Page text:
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imgur: http://i.imgur.com/9VILpYL.jpg

Now, I can easily solve this by applying the formula [itex]P_R = \frac{(\Delta V_R)^2}{R}[/itex] and get all the correct answers.

However, the answers feel strange to me intuitively. In the formula above, lowering the resistance increases the power that is dissipated.

Shouldn't a device with MORE resistance dissipate MORE energy per unit time? After all, isn't the idea behind something like a superconductor that it dissipates no energy while carrying it, and thus, wouldn't convert any of the flowing currents energy into heat.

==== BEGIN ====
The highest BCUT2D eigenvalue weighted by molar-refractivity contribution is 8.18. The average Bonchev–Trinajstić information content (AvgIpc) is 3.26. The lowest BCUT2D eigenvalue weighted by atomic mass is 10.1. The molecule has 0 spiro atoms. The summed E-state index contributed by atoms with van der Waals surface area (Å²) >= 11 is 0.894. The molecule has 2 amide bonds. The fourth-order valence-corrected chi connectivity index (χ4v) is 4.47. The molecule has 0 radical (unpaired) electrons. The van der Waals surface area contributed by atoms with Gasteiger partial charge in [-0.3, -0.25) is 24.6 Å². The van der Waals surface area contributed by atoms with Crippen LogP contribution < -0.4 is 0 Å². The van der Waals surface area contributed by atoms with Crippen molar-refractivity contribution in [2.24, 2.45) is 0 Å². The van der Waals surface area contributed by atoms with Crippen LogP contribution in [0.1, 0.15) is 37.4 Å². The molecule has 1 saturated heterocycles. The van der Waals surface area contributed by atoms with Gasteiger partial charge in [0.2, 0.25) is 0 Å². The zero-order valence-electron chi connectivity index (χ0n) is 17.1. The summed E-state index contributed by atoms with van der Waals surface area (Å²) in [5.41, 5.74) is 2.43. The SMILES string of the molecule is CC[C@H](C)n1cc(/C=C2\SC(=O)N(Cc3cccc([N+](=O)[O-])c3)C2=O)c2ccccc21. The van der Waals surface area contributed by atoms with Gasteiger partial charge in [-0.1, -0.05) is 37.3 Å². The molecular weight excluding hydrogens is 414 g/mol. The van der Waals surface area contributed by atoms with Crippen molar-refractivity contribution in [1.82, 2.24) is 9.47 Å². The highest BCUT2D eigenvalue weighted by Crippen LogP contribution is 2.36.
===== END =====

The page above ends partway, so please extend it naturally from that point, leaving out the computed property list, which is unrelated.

Or am I misunderstanding the meaning of what it is to dissipate power? I thought it was just heat. Shouldn't something with more resistance get hotter, thus dissipate more power.

Or is it a matter of power vs energy? Is it that a higher resistance converts a

**higher fraction**of every Joule of electrical energy into heat, but doesn't allow as much current, and so makes the conversion more slowly?